Hospitals around the world cost a lot to run – and BHB is no different. We are in ageing facilities that cost a lot to maintain, we have to provide a 24-7 service or access, not just in emergency, but in clinical support areas such as diagnostic imaging and pathology, in our Continuing Care Unit, in our acute care medical, surgical and psychiatric wards and in our mental health and learning disability group homes. BHB also requires huge support areas such as housekeeping, dietary, laundry, Human Resources and IT. But we know we can be more efficient and 10% has already been cut from budgets for this fiscal year, senior management salaries have been frozen since last year, and services are already being reshaped. Day care closed in the continuing care unit earlier this year, as did the daytime diagnostic services at the Lamb Foggo Urgent Care Centre. Full business cases are drawn up before any service is closed to ensure we not only understand the long term financial impact, but also so that the safety and care of the people who use the services is carefully considered.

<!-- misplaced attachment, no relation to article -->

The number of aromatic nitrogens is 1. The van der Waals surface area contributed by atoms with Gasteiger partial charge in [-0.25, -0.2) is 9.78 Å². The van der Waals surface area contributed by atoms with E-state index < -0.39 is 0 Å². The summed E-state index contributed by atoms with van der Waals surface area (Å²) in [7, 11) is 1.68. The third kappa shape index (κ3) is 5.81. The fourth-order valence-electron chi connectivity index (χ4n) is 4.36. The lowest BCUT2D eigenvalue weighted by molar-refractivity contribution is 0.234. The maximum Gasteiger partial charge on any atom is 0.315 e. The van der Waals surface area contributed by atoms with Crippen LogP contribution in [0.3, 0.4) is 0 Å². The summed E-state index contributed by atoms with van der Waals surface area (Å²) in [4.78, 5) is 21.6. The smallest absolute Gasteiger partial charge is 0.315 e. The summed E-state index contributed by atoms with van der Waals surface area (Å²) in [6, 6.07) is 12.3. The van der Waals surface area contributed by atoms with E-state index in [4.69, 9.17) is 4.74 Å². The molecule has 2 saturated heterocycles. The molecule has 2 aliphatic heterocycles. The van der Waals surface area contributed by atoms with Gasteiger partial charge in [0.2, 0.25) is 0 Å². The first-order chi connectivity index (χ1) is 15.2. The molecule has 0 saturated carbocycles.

In terms of strategic planning, the Board, staff and leadership are working on establishing new priorities, and we expect a very clear strategic path for BHB to be set in consultation with community providers, physicians, the Ministry, the Bermuda Health Council , insurers and service users. Over the coming months and years as a country, we must reform the healthcare system and the way our hospitals deliver medical and mental health services. However, we are absolutely clear on one thing: even though our most pressing challenge is financial, our most important and non-negotiable focus is on the integrity, safety and quality of healthcare services. And we will work with all our stakeholders, all the community, to achieve this. I would like to leave you with the words of Don Berwick in a letter he wrote with his report to the people of England as part of his report:
“You will have read much in the public press that may alarm you about the patient care in the English NHS…I assure you that the same can be said of every health care system in the world. Health care is complicated and, even when the staff and clinicians are doing their very best (which is most of the time) errors occur and problems arise for patients that no one intends…” Mr Berwick then goes on to say that the NHS “is capable of vast and continual improvement of safety, quality, patient-centeredness, and even cost, if, and maybe only if, everyone involved engages in learning every day. …Imagine an NHS where everyone, all the time, was part of that journey…all of you – patients, carers, and citizens have a vital and exciting role to play. Your voice is key to the future. I hope that this report will give you more confidence in speaking up everywhere and all the time…and will give those who care for you and want to help you the confidence and skills to invite you, hear you, and welcome you into authentic partnership.”
BHB similarly invites you to be a part of the change required in the healthcare system.